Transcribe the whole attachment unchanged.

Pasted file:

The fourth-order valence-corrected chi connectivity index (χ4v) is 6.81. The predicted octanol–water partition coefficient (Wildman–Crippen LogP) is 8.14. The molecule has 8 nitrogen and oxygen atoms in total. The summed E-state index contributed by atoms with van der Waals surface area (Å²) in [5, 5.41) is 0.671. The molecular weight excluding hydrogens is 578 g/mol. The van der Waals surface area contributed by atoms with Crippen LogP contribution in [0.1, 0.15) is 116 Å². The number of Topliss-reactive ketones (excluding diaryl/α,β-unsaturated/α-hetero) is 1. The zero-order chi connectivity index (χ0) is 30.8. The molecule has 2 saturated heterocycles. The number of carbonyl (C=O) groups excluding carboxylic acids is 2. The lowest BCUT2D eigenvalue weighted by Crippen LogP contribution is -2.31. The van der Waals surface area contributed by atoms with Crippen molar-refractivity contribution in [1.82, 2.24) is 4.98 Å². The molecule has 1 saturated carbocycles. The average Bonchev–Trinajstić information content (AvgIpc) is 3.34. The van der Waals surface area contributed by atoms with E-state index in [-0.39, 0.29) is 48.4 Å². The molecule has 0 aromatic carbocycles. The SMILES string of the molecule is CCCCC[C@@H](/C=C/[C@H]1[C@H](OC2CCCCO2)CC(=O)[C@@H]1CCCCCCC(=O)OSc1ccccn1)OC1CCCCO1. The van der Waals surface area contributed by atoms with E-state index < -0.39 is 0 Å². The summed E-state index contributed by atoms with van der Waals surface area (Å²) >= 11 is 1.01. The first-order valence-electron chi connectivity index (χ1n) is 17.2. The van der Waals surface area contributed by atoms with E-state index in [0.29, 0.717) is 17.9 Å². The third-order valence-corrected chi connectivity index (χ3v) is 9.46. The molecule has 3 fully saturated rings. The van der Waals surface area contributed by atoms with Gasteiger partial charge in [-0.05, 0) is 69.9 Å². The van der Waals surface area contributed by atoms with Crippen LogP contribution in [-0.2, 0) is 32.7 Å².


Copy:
The fourth-order valence-corrected chi connectivity index (χ4v) is 6.81. The predicted octanol–water partition coefficient (Wildman–Crippen LogP) is 8.14. The molecule has 8 nitrogen and oxygen atoms in total. The summed E-state index contributed by atoms with van der Waals surface area (Å²) in [5, 5.41) is 0.671. The molecular weight excluding hydrogens is 578 g/mol. The van der Waals surface area contributed by atoms with Crippen LogP contribution in [0.1, 0.15) is 116 Å². The number of Topliss-reactive ketones (excluding diaryl/α,β-unsaturated/α-hetero) is 1. The zero-order chi connectivity index (χ0) is 30.8. The molecule has 2 saturated heterocycles. The number of carbonyl (C=O) groups excluding carboxylic acids is 2. The lowest BCUT2D eigenvalue weighted by Crippen LogP contribution is -2.31. The van der Waals surface area contributed by atoms with Crippen molar-refractivity contribution in [1.82, 2.24) is 4.98 Å². The molecule has 1 saturated carbocycles. The average Bonchev–Trinajstić information content (AvgIpc) is 3.34. The van der Waals surface area contributed by atoms with E-state index in [-0.39, 0.29) is 48.4 Å². The molecule has 0 aromatic carbocycles. The SMILES string of the molecule is CCCCC[C@@H](/C=C/[C@H]1[C@H](OC2CCCCO2)CC(=O)[C@@H]1CCCCCCC(=O)OSc1ccccn1)OC1CCCCO1. The van der Waals surface area contributed by atoms with E-state index < -0.39 is 0 Å². The summed E-state index contributed by atoms with van der Waals surface area (Å²) >= 11 is 1.01. The first-order valence-electron chi connectivity index (χ1n) is 17.2. The van der Waals surface area contributed by atoms with E-state index in [0.29, 0.717) is 17.9 Å². The third-order valence-corrected chi connectivity index (χ3v) is 9.46. The molecule has 3 fully saturated rings. The van der Waals surface area contributed by atoms with Gasteiger partial charge in [-0.05, 0) is 69.9 Å². The van der Waals surface area contributed by atoms with Crippen LogP contribution in [-0.2, 0) is 32.7 Å².